, Salem, MA


August 8, 2012

Citing swine flu cases, CDC urges caution for fairgoers


Martin Svrcek, executive director of the Montgomery County Agricultural Fair, said safety is his most important priority for the fair.

"As our urbanized society has moved farther from farms, many folks who are city dwellers have not developed the same kind of immunities that farmers or people who have been around farms have," Svrcek said.

Although swine flu has not been widespread in humans this year — the CDC reports 29 confirmed cases in the United States since August 2011 — health and fair officials recommend that people avoid touching pigs. Typically, pigs contract the virus in their intestines and throats and can pass it easily.

Swine flu symptoms are similar to regular flu symptoms, including fever, coughing and sneezing.

Animals being showcased on fairgrounds have to make the cut before they can be certified for exhibition. In Maryland, such animals must have a veterinary inspection 30 days before the fair, and in some cases they must undergo other testing. Owners also have to sign a self-certification verifying that the animals are not infected. Representatives of the state Department of Agriculture's Animal Health Division and veterinarians are typically on-site during fairs to conduct spot inspections and make sure animals are not infected.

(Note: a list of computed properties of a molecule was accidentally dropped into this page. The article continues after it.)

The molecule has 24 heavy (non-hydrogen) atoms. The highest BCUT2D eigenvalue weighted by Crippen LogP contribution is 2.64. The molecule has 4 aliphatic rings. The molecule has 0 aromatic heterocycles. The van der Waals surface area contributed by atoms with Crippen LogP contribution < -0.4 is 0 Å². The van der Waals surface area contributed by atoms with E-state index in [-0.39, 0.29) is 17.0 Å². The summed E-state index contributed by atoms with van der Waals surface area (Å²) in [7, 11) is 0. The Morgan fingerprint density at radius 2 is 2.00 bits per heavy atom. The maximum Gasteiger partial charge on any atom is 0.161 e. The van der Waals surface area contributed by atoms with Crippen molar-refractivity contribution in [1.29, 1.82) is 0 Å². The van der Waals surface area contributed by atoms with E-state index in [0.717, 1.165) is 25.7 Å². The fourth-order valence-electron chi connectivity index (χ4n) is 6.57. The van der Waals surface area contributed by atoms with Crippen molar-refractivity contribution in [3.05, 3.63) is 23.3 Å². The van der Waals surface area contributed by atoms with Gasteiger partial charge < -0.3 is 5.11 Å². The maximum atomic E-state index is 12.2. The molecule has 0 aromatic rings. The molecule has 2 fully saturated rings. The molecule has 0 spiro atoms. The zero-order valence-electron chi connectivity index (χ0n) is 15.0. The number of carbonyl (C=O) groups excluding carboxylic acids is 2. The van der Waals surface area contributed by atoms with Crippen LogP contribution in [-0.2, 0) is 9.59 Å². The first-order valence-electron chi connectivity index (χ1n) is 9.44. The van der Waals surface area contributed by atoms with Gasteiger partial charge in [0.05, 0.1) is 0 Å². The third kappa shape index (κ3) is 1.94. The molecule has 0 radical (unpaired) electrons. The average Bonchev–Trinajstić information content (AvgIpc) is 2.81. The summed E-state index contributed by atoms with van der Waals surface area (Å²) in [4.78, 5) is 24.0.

John Kozenski, president for the Anne Arundel County Fair, said he has been watching news of the swine flu cases closely but is more worried about the possibility of people contracting E. coli. Although fairgoers are not supposed to touch the animals in their pens, it is often possible to reach them, and people do.

"When you're doing things with the public, it's hard to get them not to touch to the animals," Kozenski said. "We try to make sure they don't get near the animal waste product."

He also said the jam-packed summer fair schedule can contribute to animal illnesses. Moving stock from barns to fairgrounds means different sources of water, which can affect animals' stomachs and expose them to illness.

"We all watch what's happening, where disease outbreaks happen, and we pray they don't mutate into something else on our fairgrounds," Kozenski said.

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